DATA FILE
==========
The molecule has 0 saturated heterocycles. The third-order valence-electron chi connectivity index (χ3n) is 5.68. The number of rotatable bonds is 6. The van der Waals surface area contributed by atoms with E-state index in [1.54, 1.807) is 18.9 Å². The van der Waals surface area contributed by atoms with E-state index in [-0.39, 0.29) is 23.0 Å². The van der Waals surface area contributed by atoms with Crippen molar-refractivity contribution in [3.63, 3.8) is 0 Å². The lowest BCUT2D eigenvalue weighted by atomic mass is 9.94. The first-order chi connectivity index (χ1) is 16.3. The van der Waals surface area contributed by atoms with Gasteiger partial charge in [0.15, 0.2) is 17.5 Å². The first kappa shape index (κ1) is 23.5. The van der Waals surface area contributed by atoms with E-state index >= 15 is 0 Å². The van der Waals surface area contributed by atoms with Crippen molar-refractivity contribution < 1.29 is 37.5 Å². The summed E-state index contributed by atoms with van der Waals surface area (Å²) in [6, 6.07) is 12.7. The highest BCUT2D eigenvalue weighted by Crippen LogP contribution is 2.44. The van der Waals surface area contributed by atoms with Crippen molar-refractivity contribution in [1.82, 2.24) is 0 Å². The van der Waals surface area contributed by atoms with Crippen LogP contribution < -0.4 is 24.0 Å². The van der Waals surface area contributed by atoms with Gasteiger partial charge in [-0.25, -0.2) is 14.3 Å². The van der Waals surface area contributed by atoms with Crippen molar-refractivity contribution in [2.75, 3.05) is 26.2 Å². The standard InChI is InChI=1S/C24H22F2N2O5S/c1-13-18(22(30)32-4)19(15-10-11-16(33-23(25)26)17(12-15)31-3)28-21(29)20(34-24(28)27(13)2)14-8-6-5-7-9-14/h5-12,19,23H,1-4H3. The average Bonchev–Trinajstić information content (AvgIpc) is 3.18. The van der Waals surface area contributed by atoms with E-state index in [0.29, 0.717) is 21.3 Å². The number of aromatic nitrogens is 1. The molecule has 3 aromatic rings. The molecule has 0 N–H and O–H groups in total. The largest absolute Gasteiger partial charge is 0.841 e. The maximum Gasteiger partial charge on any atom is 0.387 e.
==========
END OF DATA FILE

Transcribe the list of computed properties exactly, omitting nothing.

The molecule has 0 saturated heterocycles. The third-order valence-electron chi connectivity index (χ3n) is 5.68. The number of rotatable bonds is 6. The van der Waals surface area contributed by atoms with E-state index in [1.54, 1.807) is 18.9 Å². The van der Waals surface area contributed by atoms with E-state index in [-0.39, 0.29) is 23.0 Å². The van der Waals surface area contributed by atoms with Crippen molar-refractivity contribution in [3.63, 3.8) is 0 Å². The lowest BCUT2D eigenvalue weighted by atomic mass is 9.94. The first-order chi connectivity index (χ1) is 16.3. The van der Waals surface area contributed by atoms with Gasteiger partial charge in [0.15, 0.2) is 17.5 Å². The first kappa shape index (κ1) is 23.5. The van der Waals surface area contributed by atoms with E-state index >= 15 is 0 Å². The van der Waals surface area contributed by atoms with Crippen molar-refractivity contribution < 1.29 is 37.5 Å². The summed E-state index contributed by atoms with van der Waals surface area (Å²) in [6, 6.07) is 12.7. The highest BCUT2D eigenvalue weighted by Crippen LogP contribution is 2.44. The van der Waals surface area contributed by atoms with Crippen molar-refractivity contribution in [1.82, 2.24) is 0 Å². The van der Waals surface area contributed by atoms with Crippen LogP contribution < -0.4 is 24.0 Å². The van der Waals surface area contributed by atoms with Gasteiger partial charge in [-0.25, -0.2) is 14.3 Å². The van der Waals surface area contributed by atoms with Crippen molar-refractivity contribution in [2.75, 3.05) is 26.2 Å². The standard InChI is InChI=1S/C24H22F2N2O5S/c1-13-18(22(30)32-4)19(15-10-11-16(33-23(25)26)17(12-15)31-3)28-21(29)20(34-24(28)27(13)2)14-8-6-5-7-9-14/h5-12,19,23H,1-4H3. The average Bonchev–Trinajstić information content (AvgIpc) is 3.18. The van der Waals surface area contributed by atoms with E-state index in [0.29, 0.717) is 21.3 Å². The number of aromatic nitrogens is 1. The molecule has 3 aromatic rings. The molecule has 0 N–H and O–H groups in total. The largest absolute Gasteiger partial charge is 0.841 e. The maximum Gasteiger partial charge on any atom is 0.387 e.